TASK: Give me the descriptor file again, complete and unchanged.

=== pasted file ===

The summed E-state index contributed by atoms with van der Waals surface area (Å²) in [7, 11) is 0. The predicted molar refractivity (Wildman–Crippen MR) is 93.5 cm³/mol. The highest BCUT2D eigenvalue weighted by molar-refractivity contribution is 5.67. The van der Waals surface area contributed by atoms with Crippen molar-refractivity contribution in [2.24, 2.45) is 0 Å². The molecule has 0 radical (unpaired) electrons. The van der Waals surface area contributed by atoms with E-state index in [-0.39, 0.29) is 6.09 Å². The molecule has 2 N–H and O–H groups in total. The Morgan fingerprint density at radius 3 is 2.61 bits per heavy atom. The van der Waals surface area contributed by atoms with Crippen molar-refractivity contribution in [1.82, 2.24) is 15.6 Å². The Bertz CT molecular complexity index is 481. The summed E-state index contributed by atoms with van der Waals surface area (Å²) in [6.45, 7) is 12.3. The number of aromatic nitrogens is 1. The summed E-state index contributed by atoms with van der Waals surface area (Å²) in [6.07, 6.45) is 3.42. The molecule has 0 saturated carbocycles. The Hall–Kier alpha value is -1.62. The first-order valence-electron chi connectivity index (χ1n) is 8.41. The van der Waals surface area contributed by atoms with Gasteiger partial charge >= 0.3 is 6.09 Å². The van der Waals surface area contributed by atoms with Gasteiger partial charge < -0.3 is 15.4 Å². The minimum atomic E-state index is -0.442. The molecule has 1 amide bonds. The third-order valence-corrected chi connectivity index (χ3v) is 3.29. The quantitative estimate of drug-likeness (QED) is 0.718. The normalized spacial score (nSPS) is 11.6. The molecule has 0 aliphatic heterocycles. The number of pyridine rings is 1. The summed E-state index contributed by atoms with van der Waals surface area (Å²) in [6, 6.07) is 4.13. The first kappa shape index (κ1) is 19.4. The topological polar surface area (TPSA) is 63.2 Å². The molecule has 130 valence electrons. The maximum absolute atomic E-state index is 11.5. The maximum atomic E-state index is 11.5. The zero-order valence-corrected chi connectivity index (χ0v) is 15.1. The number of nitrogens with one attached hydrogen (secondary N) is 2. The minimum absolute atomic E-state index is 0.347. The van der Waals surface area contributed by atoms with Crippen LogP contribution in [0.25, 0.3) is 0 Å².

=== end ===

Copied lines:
The summed E-state index contributed by atoms with van der Waals surface area (Å²) in [7, 11) is 0. The predicted molar refractivity (Wildman–Crippen MR) is 93.5 cm³/mol. The highest BCUT2D eigenvalue weighted by molar-refractivity contribution is 5.67. The van der Waals surface area contributed by atoms with Crippen molar-refractivity contribution in [2.24, 2.45) is 0 Å². The molecule has 0 radical (unpaired) electrons. The van der Waals surface area contributed by atoms with E-state index in [-0.39, 0.29) is 6.09 Å². The molecule has 2 N–H and O–H groups in total. The Morgan fingerprint density at radius 3 is 2.61 bits per heavy atom. The van der Waals surface area contributed by atoms with Crippen molar-refractivity contribution in [1.82, 2.24) is 15.6 Å². The Bertz CT molecular complexity index is 481. The summed E-state index contributed by atoms with van der Waals surface area (Å²) in [6.45, 7) is 12.3. The number of aromatic nitrogens is 1. The summed E-state index contributed by atoms with van der Waals surface area (Å²) in [6.07, 6.45) is 3.42. The molecule has 0 saturated carbocycles. The Hall–Kier alpha value is -1.62. The first-order valence-electron chi connectivity index (χ1n) is 8.41. The van der Waals surface area contributed by atoms with Gasteiger partial charge >= 0.3 is 6.09 Å². The van der Waals surface area contributed by atoms with Gasteiger partial charge < -0.3 is 15.4 Å². The minimum atomic E-state index is -0.442. The molecule has 1 amide bonds. The third-order valence-corrected chi connectivity index (χ3v) is 3.29. The quantitative estimate of drug-likeness (QED) is 0.718. The normalized spacial score (nSPS) is 11.6. The molecule has 0 aliphatic heterocycles. The number of pyridine rings is 1. The summed E-state index contributed by atoms with van der Waals surface area (Å²) in [6, 6.07) is 4.13. The first kappa shape index (κ1) is 19.4. The topological polar surface area (TPSA) is 63.2 Å². The molecule has 130 valence electrons. The maximum absolute atomic E-state index is 11.5. The maximum atomic E-state index is 11.5. The zero-order valence-corrected chi connectivity index (χ0v) is 15.1. The number of nitrogens with one attached hydrogen (secondary N) is 2. The minimum absolute atomic E-state index is 0.347. The van der Waals surface area contributed by atoms with Crippen LogP contribution in [0.25, 0.3) is 0 Å².